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Batton plaintiffs look to block final approval of commission lawsuit settlements

With 24 hours to spare, the Batton plaintiffs filed a motion for a temporary restraining order

The plaintiffs in the Batton 1 homebuyer commission lawsuit are making a last-minute effort to prevent the court from granting final approval to the commission lawsuit settlement agreements reached by Anywhere, Keller Williams and RE/MAX on Thursday.

The Batton plaintiffs filed a motion for a temporary restraining order and preliminary injunction on Wednesday in Chicago’s U.S. District Court for the Northern District of Illinois Eastern Division, where the case was originally filed in January 2021. The motion seeks to prevent the defendants from filing a proposed order granting final approval of the settlement agreements.

In the motion, the Batton plaintiffs argue that the three settling brokerage firms “did not reveal their intent to release homebuyer claims” until Friday and didn’t reveal that they planned to specifically prevent the Batton 1 plaintiffs from pursuing their claims until Tuesday.

When the settlement agreements were initially announced, it was generally understood that they only applied to claims brought by home sellers. However, in court documents filed last week, Anywhere explicitly stated that as part of the settlement, the firm “insisted that the people in the Settlement Class release all their antitrust claims arising from the same alleged conspiracy, including claims they could assert as either sellers or buyers. Anywhere had no interest in paying the same people twice for the same alleged antitrust conspiracy, once for claims based on their home sales and another time for claims based on their home purchases.”

RE/MAX’s filing was not as explicit, with the firm simply stating that the “settlement agreement resolves on a nationwide basis all actual and potential claims for damages and injunctive relief against RMLLC and its affiliates by any member of the Settlement Class that engaged a residential real estate broker or agent and paid cooperative compensation in connection with a residential home transaction.”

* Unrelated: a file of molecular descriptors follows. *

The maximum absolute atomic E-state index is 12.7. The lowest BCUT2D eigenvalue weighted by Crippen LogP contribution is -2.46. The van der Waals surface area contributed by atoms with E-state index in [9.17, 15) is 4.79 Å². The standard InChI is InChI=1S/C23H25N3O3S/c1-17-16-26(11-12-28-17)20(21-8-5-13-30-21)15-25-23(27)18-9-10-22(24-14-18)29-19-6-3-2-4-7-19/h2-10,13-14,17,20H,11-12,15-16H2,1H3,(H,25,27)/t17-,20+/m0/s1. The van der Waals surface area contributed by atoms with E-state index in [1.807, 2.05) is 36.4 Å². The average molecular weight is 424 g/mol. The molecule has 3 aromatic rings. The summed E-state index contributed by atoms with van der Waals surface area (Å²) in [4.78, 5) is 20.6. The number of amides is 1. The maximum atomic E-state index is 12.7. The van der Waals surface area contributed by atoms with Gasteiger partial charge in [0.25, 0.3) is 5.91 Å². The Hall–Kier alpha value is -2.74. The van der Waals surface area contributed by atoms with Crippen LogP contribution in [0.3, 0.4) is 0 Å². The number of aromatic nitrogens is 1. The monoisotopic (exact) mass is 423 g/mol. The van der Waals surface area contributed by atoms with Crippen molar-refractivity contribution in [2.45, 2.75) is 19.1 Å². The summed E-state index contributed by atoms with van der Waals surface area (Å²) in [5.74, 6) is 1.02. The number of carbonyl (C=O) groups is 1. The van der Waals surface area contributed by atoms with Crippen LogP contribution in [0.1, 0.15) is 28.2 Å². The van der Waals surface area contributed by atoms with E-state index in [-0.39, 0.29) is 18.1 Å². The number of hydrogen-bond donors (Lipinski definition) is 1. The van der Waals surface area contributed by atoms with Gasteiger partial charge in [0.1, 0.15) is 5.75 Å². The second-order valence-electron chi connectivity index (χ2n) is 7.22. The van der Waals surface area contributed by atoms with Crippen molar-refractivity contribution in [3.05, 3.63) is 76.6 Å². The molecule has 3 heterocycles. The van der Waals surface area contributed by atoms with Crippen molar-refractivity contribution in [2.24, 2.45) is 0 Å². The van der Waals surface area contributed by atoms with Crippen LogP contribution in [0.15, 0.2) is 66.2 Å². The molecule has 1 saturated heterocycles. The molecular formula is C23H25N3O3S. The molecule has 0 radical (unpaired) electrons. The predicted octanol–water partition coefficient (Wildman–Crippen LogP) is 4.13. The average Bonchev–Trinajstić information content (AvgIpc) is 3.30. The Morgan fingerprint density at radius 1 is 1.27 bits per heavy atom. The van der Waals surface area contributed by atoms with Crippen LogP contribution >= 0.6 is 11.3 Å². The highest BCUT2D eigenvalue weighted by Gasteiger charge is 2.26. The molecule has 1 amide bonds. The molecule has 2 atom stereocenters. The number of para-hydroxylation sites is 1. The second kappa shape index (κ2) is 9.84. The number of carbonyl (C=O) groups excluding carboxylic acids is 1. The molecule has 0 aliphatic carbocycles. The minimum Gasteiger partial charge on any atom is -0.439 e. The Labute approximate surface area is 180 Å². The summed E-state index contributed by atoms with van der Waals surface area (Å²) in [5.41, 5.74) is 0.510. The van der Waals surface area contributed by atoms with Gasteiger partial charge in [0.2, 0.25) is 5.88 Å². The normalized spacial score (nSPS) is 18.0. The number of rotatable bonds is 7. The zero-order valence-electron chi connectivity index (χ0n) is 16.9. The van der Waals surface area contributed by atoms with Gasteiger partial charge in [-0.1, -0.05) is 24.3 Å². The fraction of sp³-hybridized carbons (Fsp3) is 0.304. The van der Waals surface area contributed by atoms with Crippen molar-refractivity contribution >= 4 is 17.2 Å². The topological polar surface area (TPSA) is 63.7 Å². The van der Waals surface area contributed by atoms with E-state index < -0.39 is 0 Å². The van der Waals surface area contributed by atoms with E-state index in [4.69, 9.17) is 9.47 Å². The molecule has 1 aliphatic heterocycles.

For its part, Keller Williams, makes no mention of the homebuyer lawsuits or the Batton plaintiffs in its filing, only noting that since its settlement agreement was reached months after those reached by the other two firms, it also resolves the claims in the Umpa commission suit.

In their motion, the Batton plaintiffs note that the initial settlement agreements, which have already received preliminary approval from the court, do not include language identifying the Batton plaintiffs or homebuyer claims as being released, and that the notices sent out to class members do not mention the Batton suit or homebuyer claims.

On the website related to the class notifications, it states that to be “eligible to receive the benefits of the Settlements, you must have: (1) sold a home during the Eligible Date Range; (2) listed the home that was sold on a multiple listing service anywhere in the United States; and (3) paid a commission to any real estate brokerage in connection with the sale of the home.“

Due to these developments, the Batton plaintiffs state that the temporary restraining order is “urgently needed.”

“The Proposed Order, if entered, will irreparably harm homebuyer Plaintiffs and putative class members who both bought and sold homes in two ways: (1) it improperly enjoins them from continuing to litigate their claims in this case before this Court; and (2) releases their claims without additional compensation, let alone adequate notice and representation for the unique claims held by homebuyers,” the Batton plaintiffs’ motion reads.

Keller Williams did not wish to comment on this news, while RE/MAX and Anywhere did not return a request for comment.

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